The perfect beer bar. It has Heady Topper and every Russian River seasonal on tap. There’s an excellent beer garden out back with a bonfire and lawn darts. Yes, lawn darts.
The bartenders all have PHD’s in hopology management. They’re so smart, that they gauge your mood based on your gait and facial expressions and have the perfect beer waiting for you when you sit down at the bar. Half the time, it’s a new beer you’ve never tried. And they’re hot.
Nobody’s a snob. Well, there’s one dude that’s kind of lame, but he always brings homemade pretzels and fancy mustard his wife crushes by hand for everyone, so you let him slide.
The perfect beer bar goes beyond the traditional beer/food pairings, and offers all sorts of innovative couplings: Imperial stout and bike jousting. Hefeweizens and hot stone massages.
The perfect beer bar texts you first when they get a new seasonal on tap. Before they even update their Facebook page. There’s always a grilled cheese food truck parked out front.
The perfect beer bar is within walking distance of your home and your office. And they have an intern that takes you home in a pedi-cab pulled by a moped.
There’s no dancing in the perfect beer bar—unless it’s break dancing.
The perfect beer bar isn’t really a brewery, but they do brew one small batch beer that’s not on the menu, and only served to their favorite customers. Just you and maybe six other people.
We’re not sure if the perfect beer bar exists, but we know there are some great beer bars out there doing their best, with crazy smart bartenders offering thoughtful, well-curated beer lists in fun, low-stress environments. We’ve pooled the Paste brain trust—reader suggestions, staff recommendations, editorial favorites—and developed our list of the 40 Best Beer Bars in America. They probably don’t have lawn darts, but on second thought, that’s probably for the best.
What we’d order on tap: Avondale Vanillaphant Porter
The pour: Alabama’s craft beer scene is blossoming after a change in beer laws, and breweries new and old turn to the J. Clyde Hot Rock Tavern and Alehouse to peddle their brew.
What we’d order on tap:
The pour: Ostensibly a pizza joint, this pub near The University of Arizona has 46 taps and draft prices to match a college budget. $5.50 for 16 oz. of Nitro Milk Stout? There might just be money left for a pie.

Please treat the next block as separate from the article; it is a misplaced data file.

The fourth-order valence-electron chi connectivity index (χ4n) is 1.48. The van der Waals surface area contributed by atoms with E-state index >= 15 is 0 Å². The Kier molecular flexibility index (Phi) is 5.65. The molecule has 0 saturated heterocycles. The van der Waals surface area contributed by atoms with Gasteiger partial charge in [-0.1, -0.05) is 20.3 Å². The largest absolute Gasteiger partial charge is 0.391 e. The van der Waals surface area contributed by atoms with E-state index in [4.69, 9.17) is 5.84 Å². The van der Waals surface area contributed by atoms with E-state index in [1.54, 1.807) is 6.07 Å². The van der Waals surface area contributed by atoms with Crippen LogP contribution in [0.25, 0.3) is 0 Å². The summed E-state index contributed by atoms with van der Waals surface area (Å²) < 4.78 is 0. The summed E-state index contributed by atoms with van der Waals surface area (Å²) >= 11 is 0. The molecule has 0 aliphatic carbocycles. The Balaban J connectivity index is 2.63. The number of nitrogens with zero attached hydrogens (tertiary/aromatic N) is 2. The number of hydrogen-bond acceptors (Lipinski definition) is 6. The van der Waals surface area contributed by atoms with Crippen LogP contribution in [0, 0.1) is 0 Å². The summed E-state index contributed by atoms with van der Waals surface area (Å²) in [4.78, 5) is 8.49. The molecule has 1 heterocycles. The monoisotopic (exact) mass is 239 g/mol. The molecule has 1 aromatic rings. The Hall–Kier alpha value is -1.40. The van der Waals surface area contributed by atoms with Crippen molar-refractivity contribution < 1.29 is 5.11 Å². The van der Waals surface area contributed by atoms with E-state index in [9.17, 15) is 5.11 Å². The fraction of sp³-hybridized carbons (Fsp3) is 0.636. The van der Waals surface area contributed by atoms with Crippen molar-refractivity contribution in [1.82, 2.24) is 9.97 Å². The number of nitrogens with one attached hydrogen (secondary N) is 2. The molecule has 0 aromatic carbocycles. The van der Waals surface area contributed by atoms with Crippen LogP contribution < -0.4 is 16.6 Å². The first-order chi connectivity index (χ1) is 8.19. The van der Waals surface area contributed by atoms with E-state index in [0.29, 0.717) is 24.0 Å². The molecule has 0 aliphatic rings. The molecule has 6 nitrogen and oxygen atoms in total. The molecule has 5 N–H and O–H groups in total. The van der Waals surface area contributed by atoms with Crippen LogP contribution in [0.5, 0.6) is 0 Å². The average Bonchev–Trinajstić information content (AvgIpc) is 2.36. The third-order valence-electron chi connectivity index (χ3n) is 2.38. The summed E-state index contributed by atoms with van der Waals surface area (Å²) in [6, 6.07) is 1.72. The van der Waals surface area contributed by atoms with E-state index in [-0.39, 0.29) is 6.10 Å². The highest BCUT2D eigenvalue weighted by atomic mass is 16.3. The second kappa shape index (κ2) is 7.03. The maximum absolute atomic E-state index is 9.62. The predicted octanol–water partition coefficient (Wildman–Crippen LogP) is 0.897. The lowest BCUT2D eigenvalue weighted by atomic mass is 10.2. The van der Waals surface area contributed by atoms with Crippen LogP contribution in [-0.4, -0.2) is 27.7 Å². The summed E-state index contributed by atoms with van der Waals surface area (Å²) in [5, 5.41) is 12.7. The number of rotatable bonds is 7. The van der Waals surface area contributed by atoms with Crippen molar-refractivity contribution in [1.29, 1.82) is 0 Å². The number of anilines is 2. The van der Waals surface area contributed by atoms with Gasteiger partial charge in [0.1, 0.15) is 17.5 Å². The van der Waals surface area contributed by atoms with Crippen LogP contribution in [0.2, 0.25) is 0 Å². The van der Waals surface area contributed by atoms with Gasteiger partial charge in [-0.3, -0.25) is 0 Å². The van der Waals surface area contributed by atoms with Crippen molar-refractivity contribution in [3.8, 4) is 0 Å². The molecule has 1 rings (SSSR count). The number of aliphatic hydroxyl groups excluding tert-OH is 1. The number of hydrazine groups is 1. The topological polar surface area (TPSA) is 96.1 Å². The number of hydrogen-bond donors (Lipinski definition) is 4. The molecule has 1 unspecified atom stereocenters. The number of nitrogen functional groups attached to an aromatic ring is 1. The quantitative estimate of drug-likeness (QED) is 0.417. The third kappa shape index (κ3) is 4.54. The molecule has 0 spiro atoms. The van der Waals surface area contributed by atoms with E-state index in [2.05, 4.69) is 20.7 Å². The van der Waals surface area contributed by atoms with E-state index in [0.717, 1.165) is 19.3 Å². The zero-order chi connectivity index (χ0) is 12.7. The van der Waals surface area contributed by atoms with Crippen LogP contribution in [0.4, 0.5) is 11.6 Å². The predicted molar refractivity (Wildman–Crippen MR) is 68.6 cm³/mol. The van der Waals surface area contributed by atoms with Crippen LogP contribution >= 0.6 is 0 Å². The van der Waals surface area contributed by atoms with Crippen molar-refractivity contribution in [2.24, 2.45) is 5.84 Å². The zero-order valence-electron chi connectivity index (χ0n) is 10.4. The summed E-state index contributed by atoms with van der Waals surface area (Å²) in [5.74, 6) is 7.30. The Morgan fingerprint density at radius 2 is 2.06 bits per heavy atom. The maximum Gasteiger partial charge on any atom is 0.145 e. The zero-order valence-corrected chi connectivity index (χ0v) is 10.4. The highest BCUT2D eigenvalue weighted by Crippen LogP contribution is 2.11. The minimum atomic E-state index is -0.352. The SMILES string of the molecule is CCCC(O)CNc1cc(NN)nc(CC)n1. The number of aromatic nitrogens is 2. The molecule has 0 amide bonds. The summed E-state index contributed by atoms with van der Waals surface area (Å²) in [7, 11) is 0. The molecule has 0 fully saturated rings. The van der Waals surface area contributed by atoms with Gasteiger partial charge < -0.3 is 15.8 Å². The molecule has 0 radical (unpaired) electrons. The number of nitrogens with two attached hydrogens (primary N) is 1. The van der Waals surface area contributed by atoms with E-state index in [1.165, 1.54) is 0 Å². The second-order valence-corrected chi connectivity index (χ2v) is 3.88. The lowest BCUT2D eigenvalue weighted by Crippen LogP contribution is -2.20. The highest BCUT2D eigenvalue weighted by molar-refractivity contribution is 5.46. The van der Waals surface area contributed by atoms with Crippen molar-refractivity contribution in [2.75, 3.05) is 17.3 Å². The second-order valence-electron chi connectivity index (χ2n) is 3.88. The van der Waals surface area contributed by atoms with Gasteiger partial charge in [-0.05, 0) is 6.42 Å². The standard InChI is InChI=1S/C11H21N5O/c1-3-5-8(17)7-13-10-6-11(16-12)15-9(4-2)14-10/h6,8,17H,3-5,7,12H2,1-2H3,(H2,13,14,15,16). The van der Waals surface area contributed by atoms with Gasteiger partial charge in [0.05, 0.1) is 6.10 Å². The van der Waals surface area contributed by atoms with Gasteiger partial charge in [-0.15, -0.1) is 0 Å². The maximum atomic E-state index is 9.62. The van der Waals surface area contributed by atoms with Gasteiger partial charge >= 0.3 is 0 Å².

Toronado (San Francisco)
What we’d order on tap:
Pliny the Elder?
The pour: California is blessed with some great breweries, and their beers often occupy more than half of the nearly 50 taps at San Francisco’s Toronado. It’s a dive bar—cash only, not much in the way of food, metal music on the juke box—but the selection of American beer is nearly unmatched. And now, there’s a Toronado in San Diego too.
The Monk’s Kettle (San Francisco)?
What we’d order on tap: The 2007 Samichlaus Doppelbock Braurei Schloss, which is cellared to age at the pub.
The pour: As amazing as the beer selection is, The Monk’s Kettle has made a name for itself as a foodie heaven.
The Trappist (Oakland)
What we’d order on tap: St. Bernardus Christmas ?
The pour:The Trappist is the opposite of a hole-in-the-wall. Inside the 1870s Victorian building is a pub modeled after Belgian and Dutch pubs, just like the many of the American beers they serve. And their new Provisions offers the same practically trademarked sense of upscale beer in a sparse taphouse/bottle shop.
Father’s Office (Santa Monica)
What we’d order on tap:The aged 2011 Russian River Sanctification.
The pour:The chef competes on reality TV, because, you know, it’s L.A. The beer is good (36 beers on tap), but it’s the combo of the beer and food that makes this a great beer bar.
Falling Rock Taphouse (Denver)
What we’d order on tap: Avery Old Jubilation
The pour: Falling Rock has been Denver’s favorite craft beer emporium for years. Denver is lousy with hip craft beer bars, but the newcomers haven’t been able to topple Falling Rock for King of the Hill status. Of the 80 taps, you’ll find plenty of Colorado beers to choose from.
DISTRICT OF COLUMBIA
Churchkey (Washington, D.C.)?
What we’d order on tap: Devils Backbone Swhwartzbier?
The pour: My favorite thing about this Capitol City beer monument is that all of their many draft beers are available in 4 oz. servings, meaning I could sample seven different Mikkeller Single-Hop IPAs for $28. If President Obama is going to learn about good beer, someone needs to drag him here after his 33rd round of golf.
Meridian Pint (Washington, D.C.)
What we’d order on tap: Troegs Dreamweaver
The pour: Meridian only serves American craft beers, all part of their low carbon foot print mission. There’s also some composting, and most of the staff walks to work, but more importantly, the 24 taps are user friendly and the 100+ bottle list is really well curated.
Red Light Red Light (Orlando)
What we’d order on tap:
?The pour: No offense, Floridians, but it’s refreshing to find a place with this much soul in Orlando. This isn’t EPCOT Belgium; it’s an internationally acclaimed beer bar with a love for farmhouse ales and Flemish sours and 20 well-chosen taps. Just what you need after a trip to Disney World.
Brick Store Pub (Decatur, Ga.)?
What we’d order on tap: Evil Twin Hop Flood
The pour: The unofficial pub of Paste magazine, Decatur’s Brick Store introduced our editor-in-chief to the world of good beer, even before the restrictions on high gravity beer loosened in Georgia. The pub is the very beating heart of Decatur, on the downtown square, and you’re likely to see city officials, pastors, artists and businessmen all coming together on a Tuesday afternoon or a Saturday night. There are no TVs except during the World Cup, when three HD screens materialize in the Belgian Bar upstairs.
Trappeze (Athens, Ga.)?